pancreas-pleural-migrating

Figure 1: Stent migrating across the pylorus into the duodenum with pigtail end perforating the wall of pylorus re-entering the stomach.

pancreas-migrating

Figure 2: Distal end of the stent seen migrating into the duodenum.

Computed Tomography of the abdomen with oral contrast was done to look for the free leak (Figure 3 and 4). After ruling out leak Pigtail stent was removed through the scope using a rat tooth. Post stent removal patient was discharged after 48 hours of observation.

pancreas-extraluminal

Figure 3: CT abdomen showing no extraluminal leak with migrated stent in the duodenum and pigtail end perforating the wall of pylorus.

pancreas-abdomen

Figure 4: Coronal sections of CT abdomen showing the pigtail end perforating the wall of pylorus.

DISCUSSION

Endoscopic drainage related complications may be related directly to the procedure or can occur in relation to stents and drains. Procedure related complications may include bleeding (0-9 %) and infection (0-9 %) [1, 2]. Stent related complications generally involve migration (4-6.5 %) and clogging with subsequent infection (0-9 %). The frequency with which these are reported in the literature (11 to 37 percent) varies due to lack of standardization in reporting and differences in patient populations. Many of these can be anticipated and prevented with careful attention to preprocedural imaging and details of technique [3, 4]. There are many published case reports showing stent migration into pseudocyst cavity. Henriksen et al. reported in three cases of stents which had migrated into the pseudocyst who were treated with immediate surgery [3]. Guo-Xin Wang et al. reported a case of intraperitoneal stent displaced which was removed successfully using endoscope [5]. Varadarajaulu reported a case of successful retrieval of a stent using an over the wire balloon dilator by fluoroscopic guidance [6]. Ill Hyung Chung reported a case of double pigtail stent migrated through a pancreaticoduodenal fistula tract [7]. Hiroshi and group reported a case of stent migration into the lumen of stomach perforating the wall of stomach during transpapillary drainage of pseudocyst [8]. In the present case distal end of the stent was migrated into the duodenum and the pigtail end re-entered the stomach perforating the wall of antrum. The proximal pigtail end was in pseudocyst cavity. This was unique complication of pseudocyst drainage and to our knowledge, there is no case report showing this type of rare complication of endoscopic pseudocyst drainage. Important to highlight is that in such cases conservative management would be considered in first place like in our case unless and until patient developed symptomatic peritonitis with hemodynamic instability which requires urgent surgical intervention. This case will be helpful as a reference for gastroenterologists that such a rare complication might occur while performing endoscopic cystogastrostomy.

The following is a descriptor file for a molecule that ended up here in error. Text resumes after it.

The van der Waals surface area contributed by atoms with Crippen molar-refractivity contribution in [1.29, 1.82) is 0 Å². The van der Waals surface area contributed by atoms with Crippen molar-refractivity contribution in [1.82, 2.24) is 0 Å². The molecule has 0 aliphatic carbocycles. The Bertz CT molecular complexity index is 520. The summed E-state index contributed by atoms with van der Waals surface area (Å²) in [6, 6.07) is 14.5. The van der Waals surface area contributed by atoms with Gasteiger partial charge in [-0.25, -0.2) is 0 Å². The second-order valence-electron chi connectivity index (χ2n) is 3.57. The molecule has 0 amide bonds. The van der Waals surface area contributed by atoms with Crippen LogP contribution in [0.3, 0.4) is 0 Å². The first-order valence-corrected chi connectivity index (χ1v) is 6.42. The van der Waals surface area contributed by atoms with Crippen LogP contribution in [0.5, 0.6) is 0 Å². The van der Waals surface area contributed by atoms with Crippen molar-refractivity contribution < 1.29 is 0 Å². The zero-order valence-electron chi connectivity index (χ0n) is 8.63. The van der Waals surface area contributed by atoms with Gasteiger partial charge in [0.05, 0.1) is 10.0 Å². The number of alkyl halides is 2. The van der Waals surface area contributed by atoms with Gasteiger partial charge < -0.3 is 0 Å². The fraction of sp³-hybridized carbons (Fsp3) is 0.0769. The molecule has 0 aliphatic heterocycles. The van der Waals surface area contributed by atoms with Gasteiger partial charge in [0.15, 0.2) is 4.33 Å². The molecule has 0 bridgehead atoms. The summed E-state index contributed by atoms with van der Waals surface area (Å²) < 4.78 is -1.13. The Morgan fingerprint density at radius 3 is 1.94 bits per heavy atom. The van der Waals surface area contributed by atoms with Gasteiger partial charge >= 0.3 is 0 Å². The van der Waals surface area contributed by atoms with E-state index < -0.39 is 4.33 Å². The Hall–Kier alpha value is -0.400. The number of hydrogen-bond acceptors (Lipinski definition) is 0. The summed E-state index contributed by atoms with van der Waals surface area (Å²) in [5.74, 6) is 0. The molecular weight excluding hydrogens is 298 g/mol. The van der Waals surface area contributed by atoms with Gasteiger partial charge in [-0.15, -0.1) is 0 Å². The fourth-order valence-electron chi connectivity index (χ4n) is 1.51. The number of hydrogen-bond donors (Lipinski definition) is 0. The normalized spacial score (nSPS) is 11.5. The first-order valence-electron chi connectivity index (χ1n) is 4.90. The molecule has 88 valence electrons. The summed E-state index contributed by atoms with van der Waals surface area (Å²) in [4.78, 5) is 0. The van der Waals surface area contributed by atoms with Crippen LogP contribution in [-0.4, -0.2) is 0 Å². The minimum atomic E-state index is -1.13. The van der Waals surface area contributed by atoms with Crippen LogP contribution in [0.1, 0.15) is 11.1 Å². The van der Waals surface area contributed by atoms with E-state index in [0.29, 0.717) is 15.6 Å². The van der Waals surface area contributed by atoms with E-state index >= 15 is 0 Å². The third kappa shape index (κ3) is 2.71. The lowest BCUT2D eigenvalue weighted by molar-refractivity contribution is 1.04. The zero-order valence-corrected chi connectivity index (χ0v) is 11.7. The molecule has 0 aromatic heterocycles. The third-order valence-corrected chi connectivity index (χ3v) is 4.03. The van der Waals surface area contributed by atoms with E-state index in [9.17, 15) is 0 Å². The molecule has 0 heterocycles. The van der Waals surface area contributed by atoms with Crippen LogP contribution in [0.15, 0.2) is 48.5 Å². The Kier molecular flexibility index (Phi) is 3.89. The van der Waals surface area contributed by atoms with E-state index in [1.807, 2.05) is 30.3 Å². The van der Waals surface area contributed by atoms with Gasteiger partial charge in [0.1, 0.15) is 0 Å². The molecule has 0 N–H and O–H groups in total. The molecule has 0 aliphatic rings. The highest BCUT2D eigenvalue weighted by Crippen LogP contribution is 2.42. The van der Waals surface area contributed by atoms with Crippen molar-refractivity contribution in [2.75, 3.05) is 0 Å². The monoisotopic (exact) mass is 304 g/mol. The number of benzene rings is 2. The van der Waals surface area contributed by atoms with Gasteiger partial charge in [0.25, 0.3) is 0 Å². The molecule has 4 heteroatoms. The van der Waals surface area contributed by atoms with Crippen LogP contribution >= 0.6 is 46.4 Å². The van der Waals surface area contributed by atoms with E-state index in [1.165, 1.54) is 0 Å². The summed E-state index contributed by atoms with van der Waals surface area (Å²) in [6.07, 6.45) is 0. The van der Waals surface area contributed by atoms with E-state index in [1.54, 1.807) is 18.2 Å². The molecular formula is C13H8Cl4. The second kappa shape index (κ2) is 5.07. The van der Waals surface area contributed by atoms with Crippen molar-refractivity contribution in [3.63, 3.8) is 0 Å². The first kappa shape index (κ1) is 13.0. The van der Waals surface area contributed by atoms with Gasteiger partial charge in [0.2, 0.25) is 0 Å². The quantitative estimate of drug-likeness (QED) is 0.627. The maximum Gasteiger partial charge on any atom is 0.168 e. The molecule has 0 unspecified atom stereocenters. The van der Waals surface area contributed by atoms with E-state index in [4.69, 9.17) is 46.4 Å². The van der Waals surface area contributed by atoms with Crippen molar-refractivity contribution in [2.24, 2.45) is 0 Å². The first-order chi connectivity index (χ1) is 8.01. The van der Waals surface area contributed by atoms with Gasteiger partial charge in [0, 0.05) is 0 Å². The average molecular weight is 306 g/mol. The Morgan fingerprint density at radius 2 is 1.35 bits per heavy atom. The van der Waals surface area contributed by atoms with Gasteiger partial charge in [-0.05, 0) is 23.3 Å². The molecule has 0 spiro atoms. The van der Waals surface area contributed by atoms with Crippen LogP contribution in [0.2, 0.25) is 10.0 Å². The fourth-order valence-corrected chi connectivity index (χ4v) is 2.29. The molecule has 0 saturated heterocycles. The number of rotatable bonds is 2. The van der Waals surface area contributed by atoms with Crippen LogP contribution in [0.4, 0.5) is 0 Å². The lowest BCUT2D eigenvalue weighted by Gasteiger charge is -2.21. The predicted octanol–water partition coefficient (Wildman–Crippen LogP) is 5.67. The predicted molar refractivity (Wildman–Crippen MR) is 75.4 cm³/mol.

Conflict of Interest

The authors have no potential conflict of interest.